OutFront Kalamazoo opens Legacy House for displaced LGBTQ+ young people

A Way Home — Housing Solutions: This story is part of Southwest Michigan Second Wave's series on solutions to homelessness and ways to increase affordable housing. It is made possible by a coalition of funders including the City of Kalamazoo, Kalamazoo County, the ENNA Foundation, Kalamazoo County Land Bank, and LISC.

For queer adults some places are not welcoming, the advocates at OutFront Kalamazoo say.
Some people – including dad, mom, and family members – can be cruel and unaccepting as they interact with a young person who is transgender, lesbian, gay, bisexual, or working to explore their gender identity or sexual orientation.
Grace Gheen is director of communications for OutFront Kalamazoo.“Some people get kicked out,” says Grace Gheen, director of communications for OutFront Kalamazoo. “Some of them don’t know what to do. Some are just turning 18 and have been kicked out of their homes or are not welcome because of how they identify. And so they have heard about OutFront and they contact us.”
After years of recognizing a need for a safe place, and months of planning, the nonprofit advocacy group has opened Legacy House, a transitional home for displaced members of the LGBTQ+ community who are ages 18-24.
Located in the Vine Neighborhood, the two-story, three-bedroom house will provide up to six months of accommodations for those in need. It has the capacity to house six to eight people, with individuals sharing rooms and living together while they work toward independence. 
Emani Love is the operations manager of Legacy House, which already has two residents.
“It is a transitional home geared for 18- to 24-year-old LGBTQ+ young adults,” Gheen says. “It provides wrap-around services. It provides food. It is helping them get work, Here is a look inside Legacy House, a safe, transitional home for displaced members of the LGBTQ+ community who are ages 18-24.helping them register to vote, helping them get whatever services they need because they’ve been kicked out of their homes or they’ve been unhoused for some reason and they are looking for somewhere to go immediately where they can have shelter and be safe.”
The MLive Media Group reported in February that the house was purchased in 2020, largely with grant funding, from the Kalamazoo County Public Housing Commission for about $25,000. Various community organizations have been involved in helping to support the project and the renovation of the house. They include the Kalamazoo Community Foundation, The Irving S. Gilmore Foundation, LISC (the Local Initiatives Service Corp.), Stryker Corp., CARES Sexual Wellness Services, and Kalamazoo County.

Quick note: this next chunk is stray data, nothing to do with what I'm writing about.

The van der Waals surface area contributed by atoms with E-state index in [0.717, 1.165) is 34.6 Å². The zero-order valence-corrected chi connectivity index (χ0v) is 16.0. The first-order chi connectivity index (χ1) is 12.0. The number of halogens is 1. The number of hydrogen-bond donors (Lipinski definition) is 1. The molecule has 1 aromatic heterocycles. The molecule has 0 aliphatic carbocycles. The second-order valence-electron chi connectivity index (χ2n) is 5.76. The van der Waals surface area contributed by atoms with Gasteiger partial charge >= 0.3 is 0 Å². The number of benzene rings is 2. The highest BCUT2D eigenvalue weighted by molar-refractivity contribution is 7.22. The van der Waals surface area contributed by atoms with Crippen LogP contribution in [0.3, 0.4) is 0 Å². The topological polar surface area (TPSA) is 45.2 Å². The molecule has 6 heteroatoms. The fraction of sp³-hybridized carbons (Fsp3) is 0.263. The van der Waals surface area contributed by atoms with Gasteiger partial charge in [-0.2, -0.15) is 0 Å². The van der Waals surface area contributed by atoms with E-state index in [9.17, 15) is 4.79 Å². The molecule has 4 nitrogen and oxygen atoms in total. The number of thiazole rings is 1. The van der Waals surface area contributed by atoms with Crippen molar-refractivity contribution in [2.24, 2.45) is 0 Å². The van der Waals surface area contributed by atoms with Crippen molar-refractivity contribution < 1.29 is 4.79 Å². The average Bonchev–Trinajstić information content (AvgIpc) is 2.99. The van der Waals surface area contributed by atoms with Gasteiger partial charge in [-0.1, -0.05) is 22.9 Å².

Emani Love is operations manager of Legacy House, a project of OutFront Kalamazoo.Other community organizations are also supporting the project, including Kalamazoo Loaves & Fishes.
OutFront Kalamazoo strives to “advance social justice, build coalitions, change hearts, and open minds so that all people can live authentically and free from discrimination regardless of their gender identity or sexual orientation,” according to its website. The organization got its start in 1987 as the Kalamazoo Gay Lesbian Resource Center. It changed its name in 2017 and since then has had its headquarters at 340 S. Rose St.
It works with church organizations and nonprofits such as Integrated Services of Kalamazoo to try to find housing for those in need. “But the problem is there’s limited housing,” Gheen says. “We do not have enough housing for anybody who is unhoused in Kalamazoo.”
As working people struggle to find affordable housing and as advocates try to find placements for the many unhoused people who were dislodged last year from outdoor encampments in and near downtown Kalamazoo, Gheen says, “There’s nowhere for people to go. There’s not enough space. There’s not enough low-income housing in this city.”
Legacy House is a step toward helping members of the LGBTQ+ community in need.
Here is a look inside Legacy House, a safe, transitional home for displaced members of the LGBTQ+ community who are ages 18-24.Displaced young people in the LGBTQ+ community who may need transitional shelter can find more information about Legacy House and may apply for placement here.
OutFront is also working to expand its Host Homes program for individuals as young as 13 who are faced with homelessness as a result of volatile or untenable situations with their families. The program finds volunteer homes with adults who are willing to provide support and safe housing. It also provides case management services. Young people in the LGBTQ+ community in need of that help may contact OutFront Executive Director Tracy Hall at this email or at 269-349-4234.
Read more about the Host Homes program here. 
Speaking of the Legacy House, Gheen says, “This is something that we have wanted to do for a long time and we’d like to have more houses like this or a larger building of some sort to be able to do this for people because it is much more difficult to find a safe space as someone who is part of the LGBTQ+ community, and finding a place that is welcoming and helping you to get what you need.”
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Read more articles by Al Jones.

Al Jones is a freelance writer who has worked for many years as a reporter, editor, and columnist. He is the Project Editor for On the Ground Kalamazoo.